Aira Force is a waterfall in the English Lake District, in the county of Cumbria. The word force is used in many parts of northern England as a synonym for waterfall it comes from the Old Norse language old Norse word fors.
The stream which flows over the waterfall is Aira Beck, which rises on the upper slopes of Stybarrow Dodd at a height of 720 metres (2,362 ft) and flows north-easterly before turning south, blocked by the high heather-covered slopes of Gowbarrow Fell. It turns south on its eight-kilometre journey to join Ullswater, at a height of 150 metres (492 ft). One kilometre before entering the lake, the beck makes the 20 metres (66 ft) leap down a rocky ravine at the falls known as Aira Force.
Aira Force lies on land owned by the National Trust. The Trust has provided facilities, such as car parking, disabled access, graded paths, and viewing platforms to make Aira Force one of the most famous and most visited waterfalls in the Lake District. A small arched bridge spans the stream just as the beck goes over the falls giving a spectacular view from the top as the water makes its magnificent leap.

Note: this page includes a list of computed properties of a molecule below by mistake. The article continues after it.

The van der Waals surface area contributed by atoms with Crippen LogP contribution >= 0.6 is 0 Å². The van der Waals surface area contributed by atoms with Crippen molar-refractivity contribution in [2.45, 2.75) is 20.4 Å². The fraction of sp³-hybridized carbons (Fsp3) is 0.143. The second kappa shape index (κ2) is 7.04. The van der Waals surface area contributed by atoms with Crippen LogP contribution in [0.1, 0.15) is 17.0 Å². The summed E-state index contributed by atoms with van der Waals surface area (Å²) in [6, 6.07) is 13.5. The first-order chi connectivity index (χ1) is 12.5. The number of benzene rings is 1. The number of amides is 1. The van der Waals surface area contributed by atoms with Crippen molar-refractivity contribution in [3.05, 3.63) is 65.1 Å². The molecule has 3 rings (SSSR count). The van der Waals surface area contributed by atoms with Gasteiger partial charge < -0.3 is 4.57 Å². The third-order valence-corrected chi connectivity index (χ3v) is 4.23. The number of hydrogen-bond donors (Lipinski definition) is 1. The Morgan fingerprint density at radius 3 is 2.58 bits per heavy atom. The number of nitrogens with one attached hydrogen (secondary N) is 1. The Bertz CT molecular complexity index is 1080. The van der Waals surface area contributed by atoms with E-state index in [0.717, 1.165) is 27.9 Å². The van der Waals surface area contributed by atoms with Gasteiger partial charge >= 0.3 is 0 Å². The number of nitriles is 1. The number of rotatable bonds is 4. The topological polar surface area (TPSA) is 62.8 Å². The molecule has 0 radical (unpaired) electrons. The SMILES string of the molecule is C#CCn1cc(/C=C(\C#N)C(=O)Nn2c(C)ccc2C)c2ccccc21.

The Lake Poet William Wordsworth paid many visits to the area around Aira Force; he was probably inspired to write his poem “Daffodils” with the opening line, “I wandered lonely as a cloud” as he observed daffodils growing on the shore of Ullswater near where Aira Beck enters the lake near Glencoyne Bay. The falls themselves are mentioned in three Wordsworth poems, with the most famous reference being in “The Somnambulist”, where in the final verse he writes:
Wild stream of Aira, hold thy course,
Nor fear memorial lays,
Where clouds that spread in solemn shade,
Are edged with golden rays!
Dear art thou to the light of heaven,
Though minister of sorrow;
Sweet is thy voice at pensive even.
And thou, in lovers’ hearts forgiven,
Shalt take thy place with Yarrow